Two years after Los Angeles banned circuses from using bullhooks to manage elephants, animal rights activists called on city leaders Thursday to go farther and prohibit traveling shows from using any wild animals in their performances.
About 30 protesters from People for the Ethical Treatment of Animals, including three wearing tiger costumes, demonstrated on the steps of City Hall.
They were targeting Ringling Bros. and Barnum & Bailey Circus, which said it would retire its elephants after several cities across the country passed ordinances similar to the one in Los Angeles.
Ringling Bros. has continued to use other wild animals in its circus acts, including lions and tigers.
Lisa Lange, senior vice president of PETA, said the City Council’s decision in 2014 set the stage for accountability among entertainment companies like circuses.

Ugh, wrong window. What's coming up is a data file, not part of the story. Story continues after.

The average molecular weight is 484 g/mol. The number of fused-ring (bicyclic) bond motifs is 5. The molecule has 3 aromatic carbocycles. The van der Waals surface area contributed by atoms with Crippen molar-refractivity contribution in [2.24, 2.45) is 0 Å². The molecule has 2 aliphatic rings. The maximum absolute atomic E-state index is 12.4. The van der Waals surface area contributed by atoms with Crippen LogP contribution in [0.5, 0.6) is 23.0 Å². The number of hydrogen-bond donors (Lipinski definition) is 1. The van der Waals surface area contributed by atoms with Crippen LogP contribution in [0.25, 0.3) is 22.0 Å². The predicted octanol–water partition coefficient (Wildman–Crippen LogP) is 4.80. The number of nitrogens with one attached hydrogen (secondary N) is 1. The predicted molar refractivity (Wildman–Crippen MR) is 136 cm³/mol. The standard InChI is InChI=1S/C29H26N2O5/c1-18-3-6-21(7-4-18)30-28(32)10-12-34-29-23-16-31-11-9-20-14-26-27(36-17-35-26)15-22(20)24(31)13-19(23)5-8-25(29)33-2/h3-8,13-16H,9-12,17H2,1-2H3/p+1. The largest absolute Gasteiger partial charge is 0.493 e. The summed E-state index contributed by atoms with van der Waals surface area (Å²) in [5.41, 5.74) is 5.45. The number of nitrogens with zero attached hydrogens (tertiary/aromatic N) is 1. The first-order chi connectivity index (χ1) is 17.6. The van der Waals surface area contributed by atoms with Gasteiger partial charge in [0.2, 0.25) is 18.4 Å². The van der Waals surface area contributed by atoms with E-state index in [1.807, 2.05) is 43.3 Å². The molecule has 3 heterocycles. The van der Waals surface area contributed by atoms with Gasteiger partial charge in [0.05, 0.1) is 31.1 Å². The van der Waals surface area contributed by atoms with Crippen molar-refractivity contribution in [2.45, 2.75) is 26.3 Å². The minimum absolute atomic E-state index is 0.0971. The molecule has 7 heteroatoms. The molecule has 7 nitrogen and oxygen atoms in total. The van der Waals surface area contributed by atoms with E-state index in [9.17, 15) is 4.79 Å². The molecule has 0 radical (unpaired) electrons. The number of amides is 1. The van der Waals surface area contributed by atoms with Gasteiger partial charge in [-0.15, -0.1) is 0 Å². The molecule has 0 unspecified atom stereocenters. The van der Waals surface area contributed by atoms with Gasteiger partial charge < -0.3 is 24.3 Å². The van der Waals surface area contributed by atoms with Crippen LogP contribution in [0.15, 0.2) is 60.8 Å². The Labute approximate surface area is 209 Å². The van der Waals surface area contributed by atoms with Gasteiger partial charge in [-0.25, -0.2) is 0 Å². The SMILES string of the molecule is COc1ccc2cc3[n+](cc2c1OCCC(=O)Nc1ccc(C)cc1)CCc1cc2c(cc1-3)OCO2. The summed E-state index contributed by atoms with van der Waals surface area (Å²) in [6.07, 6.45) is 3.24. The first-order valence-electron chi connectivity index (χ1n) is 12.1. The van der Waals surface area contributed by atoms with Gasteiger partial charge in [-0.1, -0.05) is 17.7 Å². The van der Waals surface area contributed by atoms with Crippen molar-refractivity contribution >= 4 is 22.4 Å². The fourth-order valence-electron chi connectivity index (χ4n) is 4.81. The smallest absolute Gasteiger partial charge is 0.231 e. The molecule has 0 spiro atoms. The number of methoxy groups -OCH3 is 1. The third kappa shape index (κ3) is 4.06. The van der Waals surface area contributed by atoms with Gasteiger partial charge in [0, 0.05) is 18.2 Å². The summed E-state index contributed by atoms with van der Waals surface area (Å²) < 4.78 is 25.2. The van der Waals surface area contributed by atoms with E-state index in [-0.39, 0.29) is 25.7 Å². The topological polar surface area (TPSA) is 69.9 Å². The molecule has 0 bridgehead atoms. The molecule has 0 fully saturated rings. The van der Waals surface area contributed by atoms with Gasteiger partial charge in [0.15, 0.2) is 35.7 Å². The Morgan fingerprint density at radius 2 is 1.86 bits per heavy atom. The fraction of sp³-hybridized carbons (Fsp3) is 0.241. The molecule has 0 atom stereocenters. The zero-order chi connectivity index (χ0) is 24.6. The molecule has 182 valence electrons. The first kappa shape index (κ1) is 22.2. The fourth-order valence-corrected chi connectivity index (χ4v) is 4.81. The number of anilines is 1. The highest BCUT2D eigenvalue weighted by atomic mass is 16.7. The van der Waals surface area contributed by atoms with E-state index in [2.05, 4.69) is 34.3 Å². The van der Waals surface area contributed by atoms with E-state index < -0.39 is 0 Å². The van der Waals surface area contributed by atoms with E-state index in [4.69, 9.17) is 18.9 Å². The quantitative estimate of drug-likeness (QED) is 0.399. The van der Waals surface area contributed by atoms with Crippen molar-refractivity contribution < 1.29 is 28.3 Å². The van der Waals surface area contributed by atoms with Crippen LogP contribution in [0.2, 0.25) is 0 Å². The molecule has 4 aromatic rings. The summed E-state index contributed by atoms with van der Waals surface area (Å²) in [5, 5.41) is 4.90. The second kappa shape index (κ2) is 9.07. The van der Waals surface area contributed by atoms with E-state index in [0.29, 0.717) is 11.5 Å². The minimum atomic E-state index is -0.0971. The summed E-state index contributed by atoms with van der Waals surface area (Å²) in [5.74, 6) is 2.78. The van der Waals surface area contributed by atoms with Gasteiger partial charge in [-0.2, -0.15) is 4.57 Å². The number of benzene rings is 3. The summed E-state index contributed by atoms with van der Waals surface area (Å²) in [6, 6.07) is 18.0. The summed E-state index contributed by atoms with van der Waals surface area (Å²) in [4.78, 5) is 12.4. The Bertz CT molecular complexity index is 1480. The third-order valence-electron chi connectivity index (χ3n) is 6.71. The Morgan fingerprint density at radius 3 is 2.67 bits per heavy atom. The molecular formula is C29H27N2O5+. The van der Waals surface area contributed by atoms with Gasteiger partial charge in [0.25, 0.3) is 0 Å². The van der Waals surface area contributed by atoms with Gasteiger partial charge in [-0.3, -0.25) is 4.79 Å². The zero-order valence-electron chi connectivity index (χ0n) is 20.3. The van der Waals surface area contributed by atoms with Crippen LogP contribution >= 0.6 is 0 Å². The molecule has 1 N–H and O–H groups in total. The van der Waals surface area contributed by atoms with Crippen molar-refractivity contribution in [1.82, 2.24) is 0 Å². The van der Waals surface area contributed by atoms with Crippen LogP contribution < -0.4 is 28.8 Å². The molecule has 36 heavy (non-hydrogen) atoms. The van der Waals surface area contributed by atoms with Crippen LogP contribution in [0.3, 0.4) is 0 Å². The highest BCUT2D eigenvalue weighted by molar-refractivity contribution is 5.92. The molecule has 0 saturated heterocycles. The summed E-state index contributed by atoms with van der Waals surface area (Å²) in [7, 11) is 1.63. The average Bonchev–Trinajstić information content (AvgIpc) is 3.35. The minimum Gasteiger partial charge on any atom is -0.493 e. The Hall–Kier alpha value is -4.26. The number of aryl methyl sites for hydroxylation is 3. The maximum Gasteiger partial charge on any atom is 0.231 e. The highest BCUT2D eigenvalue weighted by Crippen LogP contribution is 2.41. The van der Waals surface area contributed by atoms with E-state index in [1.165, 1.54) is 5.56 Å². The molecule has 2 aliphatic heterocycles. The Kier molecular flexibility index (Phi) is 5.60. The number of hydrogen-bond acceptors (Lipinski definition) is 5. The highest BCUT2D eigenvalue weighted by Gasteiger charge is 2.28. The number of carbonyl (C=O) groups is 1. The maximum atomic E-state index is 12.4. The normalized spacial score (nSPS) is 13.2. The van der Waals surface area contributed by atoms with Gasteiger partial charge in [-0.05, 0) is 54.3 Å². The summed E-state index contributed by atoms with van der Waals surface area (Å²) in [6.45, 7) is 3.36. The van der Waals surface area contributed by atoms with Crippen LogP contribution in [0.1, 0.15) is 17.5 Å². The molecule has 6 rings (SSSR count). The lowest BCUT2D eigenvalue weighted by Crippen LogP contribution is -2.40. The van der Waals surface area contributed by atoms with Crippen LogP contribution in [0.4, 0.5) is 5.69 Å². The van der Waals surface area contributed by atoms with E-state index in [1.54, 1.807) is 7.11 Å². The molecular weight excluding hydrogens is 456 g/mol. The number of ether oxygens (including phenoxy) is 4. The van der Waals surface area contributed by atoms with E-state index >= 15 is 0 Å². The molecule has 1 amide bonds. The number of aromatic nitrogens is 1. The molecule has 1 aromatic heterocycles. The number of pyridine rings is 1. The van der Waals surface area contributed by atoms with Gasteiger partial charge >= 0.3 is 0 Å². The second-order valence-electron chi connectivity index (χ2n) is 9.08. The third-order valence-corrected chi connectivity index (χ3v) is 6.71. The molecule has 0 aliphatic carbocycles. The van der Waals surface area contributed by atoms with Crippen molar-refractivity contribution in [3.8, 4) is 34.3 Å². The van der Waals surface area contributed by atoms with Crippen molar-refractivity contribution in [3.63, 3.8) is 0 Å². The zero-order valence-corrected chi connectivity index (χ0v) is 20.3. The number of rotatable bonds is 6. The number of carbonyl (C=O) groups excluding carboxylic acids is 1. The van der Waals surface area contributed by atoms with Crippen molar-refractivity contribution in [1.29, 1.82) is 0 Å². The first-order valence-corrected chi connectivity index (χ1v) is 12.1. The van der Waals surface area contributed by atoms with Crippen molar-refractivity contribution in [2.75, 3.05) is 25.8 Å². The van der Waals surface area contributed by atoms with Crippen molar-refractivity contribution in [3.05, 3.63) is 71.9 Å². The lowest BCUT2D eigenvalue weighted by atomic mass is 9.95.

“It really was as a result of [the bullhook ban] that Ringling Bros. announced that they are no longer going to tour with elephants,” she said. “We want [the use of wild animals in circuses] to end in Los Angeles, the entertainment capital of the world, and we think this is the City Council to make that happen.”
Councilman Paul Koretz supports PETA’s stance, said Jeffrey Ebenstein, Koretz’s legislative deputy.
“Before it was popular, [Koretz] kind of started the trend of animal rights in West Hollywood,” he said. “The circus was always on his radar. What we’ve come to realize is that many of the practices are outdated and cruel and need to stop.”
Stephen Payne, a spokesman for the Ringling Bros. and Barnum & Bailey Circus, said the circus animals are not mistreated.
“PETA gets a lot of misinformation out there, and they promote that,” he said. “We’ve been taking care of our elephants for over 100 years. We’ve made a commitment to take care of them for the rest of their lives.”
Ringling Bros. and Barnum & Bailey will stage performances at Staples Center later this month that include lions, tigers, a leopard, horses, dogs, pigs, llamas and a kangaroo. There are approximately 80 animals in the show, Payne said.
“Whips are only used for theatrical purposes, not to hurt the animal,” he said, “PETA is entitled to its own opinion. We know how to care for these animals.”